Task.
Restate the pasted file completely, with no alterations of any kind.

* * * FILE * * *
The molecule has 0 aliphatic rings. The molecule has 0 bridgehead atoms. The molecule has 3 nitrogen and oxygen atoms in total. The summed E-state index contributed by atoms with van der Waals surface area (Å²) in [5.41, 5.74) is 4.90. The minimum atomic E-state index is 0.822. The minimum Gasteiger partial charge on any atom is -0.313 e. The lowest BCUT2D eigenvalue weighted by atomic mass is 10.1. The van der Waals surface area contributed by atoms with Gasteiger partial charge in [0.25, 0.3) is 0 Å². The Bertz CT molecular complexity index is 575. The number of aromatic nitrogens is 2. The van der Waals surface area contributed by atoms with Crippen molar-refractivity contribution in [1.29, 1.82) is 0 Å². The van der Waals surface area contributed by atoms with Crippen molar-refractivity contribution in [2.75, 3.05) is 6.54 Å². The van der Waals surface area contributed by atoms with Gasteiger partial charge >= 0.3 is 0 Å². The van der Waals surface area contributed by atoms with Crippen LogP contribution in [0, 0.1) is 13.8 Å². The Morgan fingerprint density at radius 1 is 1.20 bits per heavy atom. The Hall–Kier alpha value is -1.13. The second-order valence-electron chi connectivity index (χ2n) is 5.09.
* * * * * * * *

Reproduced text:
The molecule has 0 aliphatic rings. The molecule has 0 bridgehead atoms. The molecule has 3 nitrogen and oxygen atoms in total. The summed E-state index contributed by atoms with van der Waals surface area (Å²) in [5.41, 5.74) is 4.90. The minimum atomic E-state index is 0.822. The minimum Gasteiger partial charge on any atom is -0.313 e. The lowest BCUT2D eigenvalue weighted by atomic mass is 10.1. The van der Waals surface area contributed by atoms with Gasteiger partial charge in [0.25, 0.3) is 0 Å². The Bertz CT molecular complexity index is 575. The number of aromatic nitrogens is 2. The van der Waals surface area contributed by atoms with Crippen molar-refractivity contribution in [1.29, 1.82) is 0 Å². The van der Waals surface area contributed by atoms with Crippen molar-refractivity contribution in [2.75, 3.05) is 6.54 Å². The van der Waals surface area contributed by atoms with Gasteiger partial charge >= 0.3 is 0 Å². The van der Waals surface area contributed by atoms with Crippen LogP contribution in [0, 0.1) is 13.8 Å². The Morgan fingerprint density at radius 1 is 1.20 bits per heavy atom. The Hall–Kier alpha value is -1.13. The second-order valence-electron chi connectivity index (χ2n) is 5.09.